Via Kevin Fallon at The Atlantic, Total Film has a list of the 100 greatest female characters of all time. Like any list, it's inevitably going to be incomplete and biased in various ways. It was, however, startling to see this flaw:
Only two characters of color are ranked—both played by Pam Grier and both corrupted by drugs. Furthermore, only one character based on a real person is on the list, Bonnie Parker from Bonnie and Clyde, and even that's a highly romanticized version of the historical figure.Emphasis added. This is, in many ways, reflective of Hollywood's bigger problems with offering up few roles for women of color or needlessly casting white actors in the roles of characters that are marked as people of color in the source content. The recent casting call for Katniss Everdeen, the heroine of the popular young adult fiction series Hunger Games asked for an "underfed" Caucasian.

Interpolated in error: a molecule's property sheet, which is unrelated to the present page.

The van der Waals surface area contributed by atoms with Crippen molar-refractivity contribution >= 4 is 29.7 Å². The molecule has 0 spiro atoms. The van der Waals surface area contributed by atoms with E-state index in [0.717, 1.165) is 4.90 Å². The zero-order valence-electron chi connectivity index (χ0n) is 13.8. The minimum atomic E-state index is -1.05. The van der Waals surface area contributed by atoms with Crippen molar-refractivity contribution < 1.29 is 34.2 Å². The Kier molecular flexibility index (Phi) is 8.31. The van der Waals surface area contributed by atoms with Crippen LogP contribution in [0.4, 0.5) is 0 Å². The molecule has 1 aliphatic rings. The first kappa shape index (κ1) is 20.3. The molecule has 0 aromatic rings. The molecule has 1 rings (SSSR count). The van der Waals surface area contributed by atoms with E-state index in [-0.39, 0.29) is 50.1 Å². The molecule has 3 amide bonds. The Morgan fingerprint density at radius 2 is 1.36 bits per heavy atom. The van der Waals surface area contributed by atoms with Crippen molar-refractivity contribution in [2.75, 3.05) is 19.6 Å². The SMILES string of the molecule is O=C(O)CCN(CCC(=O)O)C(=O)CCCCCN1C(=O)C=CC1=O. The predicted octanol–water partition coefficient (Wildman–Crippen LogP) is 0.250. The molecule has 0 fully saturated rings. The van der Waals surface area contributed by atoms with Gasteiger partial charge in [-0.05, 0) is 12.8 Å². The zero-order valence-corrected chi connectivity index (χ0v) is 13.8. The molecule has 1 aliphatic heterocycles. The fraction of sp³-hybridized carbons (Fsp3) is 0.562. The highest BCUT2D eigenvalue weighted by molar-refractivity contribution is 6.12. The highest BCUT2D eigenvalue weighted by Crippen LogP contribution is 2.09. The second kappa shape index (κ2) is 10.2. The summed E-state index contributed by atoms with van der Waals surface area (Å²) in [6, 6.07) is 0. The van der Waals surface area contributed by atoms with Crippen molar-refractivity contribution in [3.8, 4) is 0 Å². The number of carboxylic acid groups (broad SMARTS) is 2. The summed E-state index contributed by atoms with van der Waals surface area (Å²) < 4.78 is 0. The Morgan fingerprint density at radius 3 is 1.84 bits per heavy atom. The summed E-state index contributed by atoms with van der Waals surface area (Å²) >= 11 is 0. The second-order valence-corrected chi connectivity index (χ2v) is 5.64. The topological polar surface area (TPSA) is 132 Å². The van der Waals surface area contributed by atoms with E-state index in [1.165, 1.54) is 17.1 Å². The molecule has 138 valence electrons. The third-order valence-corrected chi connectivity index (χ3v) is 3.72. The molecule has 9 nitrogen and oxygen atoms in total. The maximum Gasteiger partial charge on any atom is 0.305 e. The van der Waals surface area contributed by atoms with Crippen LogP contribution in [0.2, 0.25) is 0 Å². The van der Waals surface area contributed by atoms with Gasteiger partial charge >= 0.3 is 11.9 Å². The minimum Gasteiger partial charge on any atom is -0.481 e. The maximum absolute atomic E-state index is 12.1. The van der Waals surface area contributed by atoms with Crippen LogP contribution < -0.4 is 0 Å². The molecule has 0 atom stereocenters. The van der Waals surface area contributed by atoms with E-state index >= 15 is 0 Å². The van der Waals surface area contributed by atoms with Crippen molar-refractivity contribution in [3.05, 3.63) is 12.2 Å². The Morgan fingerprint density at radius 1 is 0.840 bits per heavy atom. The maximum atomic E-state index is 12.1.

Hollywood's color problem is highly discussed, but often only among feminist and race blogs. Part of me wonders if there's any prodding on the part of executives and directors to diversify their films. Much in the same way editors are getting shamed for not diversifying their bylines enough, Hollywood executives need to feel pressure for continually casting white actors in films. (Television, for various reasons, tends to be slightly more diverse.)
After all, it would've been nice to see some great female characters of color make the list: Penelope Cruz' performance in Volver is supposed to be excellent, Gabourey Sidibe and Mo'Nique were lauded for their performances in Precious, and let's not forget the many excellent performances in The Color Purple. I also really enjoyed Sydney Tamiia Poitier in Death Proof (even if lots of folks thought that film was the lesser of the Grindhouse double feature). And those are just films that come to mind without thinking very hard.
Maybe we need a Graphic Ladies or a Lady Journos for actresses of color.